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Coalition applauds mayor's vision.

New York New Visions, a coalition of 21 architecture, engineering and planning organizations, has responded positively and enthusiastically to Mayor Michael Bloomberg's proposed vision for downtown's redevelopment as a 24/7, mixed-use, international center.

"The proposal presents a challenging and far-sighted framework for future specific projects," stated Mark Ginsberg ALA, co-chair of NYNV.

NYNV's Plan Review Task Force, convened to provide an independent civic sector evaluation of upcoming Trade Center plans, discussed the mayor's proposal following its recent announcement.

Using NYNV's previously announced evaluation criteria, the Task Force analyzed the Mayor's proposal in terms of each of its component parts:

* Memorialization: members spoke approvingly of the emphasis on a downtown-wide 'living memorial' of trees and open space--which must be complemented by programs and facilities on the Trade Center site itself.

* Uses and Phasing: the Mayor's framework proposes a strategy for commercial development that will ensure New York's international preeminence while defining a neighborhood-based quality of life that will attract both full time residents and part time visitors.

It uses phased public infrastructure as incentive for responsive private actions.

* Transportation and Connections: along with its welcome emphasis on pedestrian movement and understanding of the significance of active street life, the proposal defines a rationale for regional and city-wide transportation improvements--an approach that needs more detail regarding funding impacts on other unmentioned priority projects such as the Second Avenue subway.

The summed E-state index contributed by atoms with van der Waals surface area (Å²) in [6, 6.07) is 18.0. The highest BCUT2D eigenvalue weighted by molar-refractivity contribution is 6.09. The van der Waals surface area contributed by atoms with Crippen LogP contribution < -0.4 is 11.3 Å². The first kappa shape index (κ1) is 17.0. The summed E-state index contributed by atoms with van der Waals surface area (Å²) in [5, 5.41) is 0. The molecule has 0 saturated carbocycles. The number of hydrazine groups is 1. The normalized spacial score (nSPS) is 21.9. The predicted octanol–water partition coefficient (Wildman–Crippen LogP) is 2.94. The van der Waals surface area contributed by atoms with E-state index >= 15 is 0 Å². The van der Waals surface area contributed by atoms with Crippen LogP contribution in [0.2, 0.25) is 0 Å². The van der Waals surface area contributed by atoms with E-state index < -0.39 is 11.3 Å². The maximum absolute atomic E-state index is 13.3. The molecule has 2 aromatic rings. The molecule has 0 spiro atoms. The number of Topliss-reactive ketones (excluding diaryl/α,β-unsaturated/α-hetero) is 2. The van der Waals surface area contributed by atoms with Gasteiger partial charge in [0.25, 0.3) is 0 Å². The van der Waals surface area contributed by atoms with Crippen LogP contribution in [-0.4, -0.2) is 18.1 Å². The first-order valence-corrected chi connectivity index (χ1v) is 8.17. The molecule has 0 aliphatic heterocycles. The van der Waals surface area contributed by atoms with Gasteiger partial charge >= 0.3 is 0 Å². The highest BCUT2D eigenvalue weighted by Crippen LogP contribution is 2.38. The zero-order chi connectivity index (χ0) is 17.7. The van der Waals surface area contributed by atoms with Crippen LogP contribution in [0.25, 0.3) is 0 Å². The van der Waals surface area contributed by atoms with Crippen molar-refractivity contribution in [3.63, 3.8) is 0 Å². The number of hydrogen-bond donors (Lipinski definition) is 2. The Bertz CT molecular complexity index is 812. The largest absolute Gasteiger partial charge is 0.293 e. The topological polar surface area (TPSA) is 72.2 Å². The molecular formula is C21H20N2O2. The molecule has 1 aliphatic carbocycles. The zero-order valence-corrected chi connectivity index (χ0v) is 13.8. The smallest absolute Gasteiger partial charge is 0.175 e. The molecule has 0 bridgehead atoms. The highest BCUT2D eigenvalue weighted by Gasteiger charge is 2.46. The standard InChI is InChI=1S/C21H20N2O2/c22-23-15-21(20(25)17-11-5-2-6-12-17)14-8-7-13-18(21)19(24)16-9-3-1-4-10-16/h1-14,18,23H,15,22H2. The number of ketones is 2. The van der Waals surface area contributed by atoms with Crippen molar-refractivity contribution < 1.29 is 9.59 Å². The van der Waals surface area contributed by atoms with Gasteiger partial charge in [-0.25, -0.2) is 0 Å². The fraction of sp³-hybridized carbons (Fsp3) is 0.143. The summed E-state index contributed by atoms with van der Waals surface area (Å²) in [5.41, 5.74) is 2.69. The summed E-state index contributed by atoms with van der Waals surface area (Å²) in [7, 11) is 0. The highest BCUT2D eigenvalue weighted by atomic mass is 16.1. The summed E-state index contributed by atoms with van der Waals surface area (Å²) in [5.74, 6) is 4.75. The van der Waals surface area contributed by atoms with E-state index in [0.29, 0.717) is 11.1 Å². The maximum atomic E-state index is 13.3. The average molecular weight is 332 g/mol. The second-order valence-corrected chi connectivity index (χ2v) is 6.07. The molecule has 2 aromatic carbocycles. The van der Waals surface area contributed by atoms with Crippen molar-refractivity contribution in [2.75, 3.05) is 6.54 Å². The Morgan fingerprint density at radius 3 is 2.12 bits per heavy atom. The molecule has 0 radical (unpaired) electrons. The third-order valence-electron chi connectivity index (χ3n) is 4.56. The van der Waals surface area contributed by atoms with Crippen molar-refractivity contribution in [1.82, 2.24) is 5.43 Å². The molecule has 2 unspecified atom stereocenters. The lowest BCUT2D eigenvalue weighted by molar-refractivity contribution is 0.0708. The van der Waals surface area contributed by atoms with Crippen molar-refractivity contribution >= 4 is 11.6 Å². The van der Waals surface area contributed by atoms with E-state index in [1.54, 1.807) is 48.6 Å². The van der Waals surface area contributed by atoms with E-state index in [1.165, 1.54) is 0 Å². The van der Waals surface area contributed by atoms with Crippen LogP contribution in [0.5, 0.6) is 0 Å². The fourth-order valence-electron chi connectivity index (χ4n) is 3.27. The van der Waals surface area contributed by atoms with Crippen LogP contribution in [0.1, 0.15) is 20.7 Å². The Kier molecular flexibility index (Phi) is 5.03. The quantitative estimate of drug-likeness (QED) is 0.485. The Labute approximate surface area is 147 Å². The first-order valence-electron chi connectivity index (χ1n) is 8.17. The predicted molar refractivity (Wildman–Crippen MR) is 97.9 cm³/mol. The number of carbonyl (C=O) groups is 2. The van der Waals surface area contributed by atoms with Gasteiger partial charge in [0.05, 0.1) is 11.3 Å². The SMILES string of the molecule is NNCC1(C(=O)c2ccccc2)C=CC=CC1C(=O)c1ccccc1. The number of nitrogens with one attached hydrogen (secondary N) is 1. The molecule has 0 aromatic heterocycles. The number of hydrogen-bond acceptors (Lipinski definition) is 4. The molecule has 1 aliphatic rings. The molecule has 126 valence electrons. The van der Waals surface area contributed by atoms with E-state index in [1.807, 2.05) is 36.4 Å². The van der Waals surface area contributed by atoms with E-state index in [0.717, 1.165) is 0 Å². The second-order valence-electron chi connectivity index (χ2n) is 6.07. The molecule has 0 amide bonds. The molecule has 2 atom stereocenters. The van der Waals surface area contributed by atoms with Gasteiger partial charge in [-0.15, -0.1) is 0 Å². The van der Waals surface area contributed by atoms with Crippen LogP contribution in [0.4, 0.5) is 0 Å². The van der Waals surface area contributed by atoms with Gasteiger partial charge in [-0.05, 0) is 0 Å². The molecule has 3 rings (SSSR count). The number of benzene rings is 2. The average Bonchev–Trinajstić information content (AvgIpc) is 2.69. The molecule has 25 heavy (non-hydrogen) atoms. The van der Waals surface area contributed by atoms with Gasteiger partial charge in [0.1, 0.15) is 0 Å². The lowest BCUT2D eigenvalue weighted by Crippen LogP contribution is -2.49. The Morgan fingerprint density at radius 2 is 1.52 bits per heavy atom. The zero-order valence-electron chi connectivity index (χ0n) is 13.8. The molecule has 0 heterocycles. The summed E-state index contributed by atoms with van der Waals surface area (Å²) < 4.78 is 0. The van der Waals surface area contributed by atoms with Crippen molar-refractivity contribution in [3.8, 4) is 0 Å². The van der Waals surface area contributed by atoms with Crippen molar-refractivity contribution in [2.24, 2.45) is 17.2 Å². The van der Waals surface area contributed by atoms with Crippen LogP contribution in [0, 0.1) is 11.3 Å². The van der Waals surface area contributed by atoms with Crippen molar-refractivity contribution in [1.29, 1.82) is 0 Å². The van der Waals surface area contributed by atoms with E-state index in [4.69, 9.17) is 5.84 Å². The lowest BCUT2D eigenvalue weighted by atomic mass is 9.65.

* Open Space: the welcome creation of a rich fabric of different types of open spaces--parks, plazas, market squares, boulevards--needs to be elaborated in terms of linkages between those spaces, creating a logical sequence of activity and visual clarity.

* Feasible Program: the positing of a budgetary framework of sources and uses of funds is a welcome implementation tool and the basis-for a dynamic dialogue-- negotiation and consensus as to costs and benefits. Innovative ideas such as tax-increment financing and various tax incentives need to be coupled with close examination of obstacles to be overcome in such concepts as platforms over river edges. Remaining issues include the relationship to existing zoning and permitting requirements, as well as how to fund aspects of the concept relative to competing city-wide projects.

* Relationship to Context: The proposal represents a new and much needed context for Trade Center development. At the same time, however, it provides an especially welcome perspective linking Lower Manhattan to a much larger context--that of the city, region, and world.

* Overall Plan Quality: in summary, the Task Force feels that the Mayor's proposal presents a promising and sustainable vision, focused on enhancing public and pedestrian life, integrated with the region, and as mindful of its waterfront edges as it is of its internal fabric.
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Publication:Real Estate Weekly
Geographic Code:1U2NY
Date:Jan 1, 2003
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